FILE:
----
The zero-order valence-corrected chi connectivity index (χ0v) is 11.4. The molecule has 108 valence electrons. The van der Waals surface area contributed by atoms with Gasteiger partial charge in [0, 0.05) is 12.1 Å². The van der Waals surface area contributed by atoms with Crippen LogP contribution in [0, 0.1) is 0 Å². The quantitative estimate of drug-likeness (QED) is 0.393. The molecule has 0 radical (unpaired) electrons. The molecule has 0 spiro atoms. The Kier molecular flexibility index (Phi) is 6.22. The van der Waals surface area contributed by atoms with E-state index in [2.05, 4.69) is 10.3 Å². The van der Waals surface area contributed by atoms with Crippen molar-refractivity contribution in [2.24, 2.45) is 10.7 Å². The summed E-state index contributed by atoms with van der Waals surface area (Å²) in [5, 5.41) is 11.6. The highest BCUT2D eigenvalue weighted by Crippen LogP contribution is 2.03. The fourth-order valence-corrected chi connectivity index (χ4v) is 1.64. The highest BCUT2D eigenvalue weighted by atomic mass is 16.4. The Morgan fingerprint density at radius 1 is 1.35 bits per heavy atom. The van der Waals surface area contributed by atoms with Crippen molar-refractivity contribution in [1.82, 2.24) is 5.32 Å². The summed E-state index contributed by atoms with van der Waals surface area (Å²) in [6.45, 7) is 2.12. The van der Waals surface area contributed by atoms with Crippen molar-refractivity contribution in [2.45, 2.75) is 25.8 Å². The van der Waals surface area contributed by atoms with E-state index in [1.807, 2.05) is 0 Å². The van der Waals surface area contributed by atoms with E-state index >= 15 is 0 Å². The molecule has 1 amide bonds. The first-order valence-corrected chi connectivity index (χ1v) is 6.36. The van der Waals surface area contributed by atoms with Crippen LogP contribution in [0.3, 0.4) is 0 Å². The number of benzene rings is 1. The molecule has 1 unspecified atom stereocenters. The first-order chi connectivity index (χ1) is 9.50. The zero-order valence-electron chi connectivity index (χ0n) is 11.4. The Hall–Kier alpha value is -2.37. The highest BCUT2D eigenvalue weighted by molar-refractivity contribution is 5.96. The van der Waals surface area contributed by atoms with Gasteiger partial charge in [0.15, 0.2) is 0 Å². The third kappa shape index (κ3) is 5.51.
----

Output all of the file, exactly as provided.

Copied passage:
The zero-order valence-corrected chi connectivity index (χ0v) is 11.4. The molecule has 108 valence electrons. The van der Waals surface area contributed by atoms with Gasteiger partial charge in [0, 0.05) is 12.1 Å². The van der Waals surface area contributed by atoms with Crippen LogP contribution in [0, 0.1) is 0 Å². The quantitative estimate of drug-likeness (QED) is 0.393. The molecule has 0 radical (unpaired) electrons. The molecule has 0 spiro atoms. The Kier molecular flexibility index (Phi) is 6.22. The van der Waals surface area contributed by atoms with E-state index in [2.05, 4.69) is 10.3 Å². The van der Waals surface area contributed by atoms with Crippen molar-refractivity contribution in [2.24, 2.45) is 10.7 Å². The summed E-state index contributed by atoms with van der Waals surface area (Å²) in [5, 5.41) is 11.6. The highest BCUT2D eigenvalue weighted by Crippen LogP contribution is 2.03. The fourth-order valence-corrected chi connectivity index (χ4v) is 1.64. The highest BCUT2D eigenvalue weighted by atomic mass is 16.4. The Morgan fingerprint density at radius 1 is 1.35 bits per heavy atom. The van der Waals surface area contributed by atoms with Crippen molar-refractivity contribution in [1.82, 2.24) is 5.32 Å². The summed E-state index contributed by atoms with van der Waals surface area (Å²) in [6.45, 7) is 2.12. The van der Waals surface area contributed by atoms with Crippen molar-refractivity contribution in [2.45, 2.75) is 25.8 Å². The van der Waals surface area contributed by atoms with E-state index in [1.807, 2.05) is 0 Å². The van der Waals surface area contributed by atoms with E-state index >= 15 is 0 Å². The molecule has 1 amide bonds. The first-order valence-corrected chi connectivity index (χ1v) is 6.36. The van der Waals surface area contributed by atoms with Crippen LogP contribution in [0.3, 0.4) is 0 Å². The number of benzene rings is 1. The molecule has 1 unspecified atom stereocenters. The first-order chi connectivity index (χ1) is 9.50. The zero-order valence-electron chi connectivity index (χ0n) is 11.4. The Hall–Kier alpha value is -2.37. The highest BCUT2D eigenvalue weighted by molar-refractivity contribution is 5.96. The van der Waals surface area contributed by atoms with Gasteiger partial charge in [0.15, 0.2) is 0 Å². The third kappa shape index (κ3) is 5.51.